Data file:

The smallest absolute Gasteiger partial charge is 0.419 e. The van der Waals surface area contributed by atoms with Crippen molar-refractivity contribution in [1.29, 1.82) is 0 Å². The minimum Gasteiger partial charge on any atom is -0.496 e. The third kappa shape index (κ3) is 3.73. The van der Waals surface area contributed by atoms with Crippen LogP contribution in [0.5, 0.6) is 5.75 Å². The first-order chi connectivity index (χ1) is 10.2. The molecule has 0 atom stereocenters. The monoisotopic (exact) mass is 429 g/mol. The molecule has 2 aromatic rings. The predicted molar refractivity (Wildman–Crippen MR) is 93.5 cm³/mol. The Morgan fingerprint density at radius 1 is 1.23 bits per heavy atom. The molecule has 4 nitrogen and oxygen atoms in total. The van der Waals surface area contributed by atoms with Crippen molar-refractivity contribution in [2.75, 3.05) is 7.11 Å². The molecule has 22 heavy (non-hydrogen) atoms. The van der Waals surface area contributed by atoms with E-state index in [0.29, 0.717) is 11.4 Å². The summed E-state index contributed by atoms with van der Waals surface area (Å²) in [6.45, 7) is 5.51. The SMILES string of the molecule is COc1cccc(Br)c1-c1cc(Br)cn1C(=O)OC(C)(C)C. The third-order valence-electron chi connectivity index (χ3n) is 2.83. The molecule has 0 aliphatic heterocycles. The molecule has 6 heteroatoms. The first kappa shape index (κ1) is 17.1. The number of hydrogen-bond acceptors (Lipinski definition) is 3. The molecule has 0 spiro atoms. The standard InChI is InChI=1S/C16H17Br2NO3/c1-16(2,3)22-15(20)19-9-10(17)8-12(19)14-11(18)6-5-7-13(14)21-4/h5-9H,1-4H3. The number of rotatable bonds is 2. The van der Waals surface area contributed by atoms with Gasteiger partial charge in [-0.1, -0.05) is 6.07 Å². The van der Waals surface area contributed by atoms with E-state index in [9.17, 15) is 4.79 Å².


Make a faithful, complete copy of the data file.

The smallest absolute Gasteiger partial charge is 0.419 e. The van der Waals surface area contributed by atoms with Crippen molar-refractivity contribution in [1.29, 1.82) is 0 Å². The minimum Gasteiger partial charge on any atom is -0.496 e. The third kappa shape index (κ3) is 3.73. The van der Waals surface area contributed by atoms with Crippen LogP contribution in [0.5, 0.6) is 5.75 Å². The first-order chi connectivity index (χ1) is 10.2. The molecule has 0 atom stereocenters. The monoisotopic (exact) mass is 429 g/mol. The molecule has 2 aromatic rings. The predicted molar refractivity (Wildman–Crippen MR) is 93.5 cm³/mol. The Morgan fingerprint density at radius 1 is 1.23 bits per heavy atom. The molecule has 4 nitrogen and oxygen atoms in total. The van der Waals surface area contributed by atoms with Crippen molar-refractivity contribution in [2.75, 3.05) is 7.11 Å². The molecule has 22 heavy (non-hydrogen) atoms. The van der Waals surface area contributed by atoms with E-state index in [0.29, 0.717) is 11.4 Å². The summed E-state index contributed by atoms with van der Waals surface area (Å²) in [6.45, 7) is 5.51. The SMILES string of the molecule is COc1cccc(Br)c1-c1cc(Br)cn1C(=O)OC(C)(C)C. The third-order valence-electron chi connectivity index (χ3n) is 2.83. The molecule has 0 aliphatic heterocycles. The molecule has 6 heteroatoms. The first kappa shape index (κ1) is 17.1. The number of hydrogen-bond acceptors (Lipinski definition) is 3. The molecule has 0 spiro atoms. The standard InChI is InChI=1S/C16H17Br2NO3/c1-16(2,3)22-15(20)19-9-10(17)8-12(19)14-11(18)6-5-7-13(14)21-4/h5-9H,1-4H3. The number of rotatable bonds is 2. The van der Waals surface area contributed by atoms with Gasteiger partial charge in [-0.1, -0.05) is 6.07 Å². The van der Waals surface area contributed by atoms with E-state index in [9.17, 15) is 4.79 Å².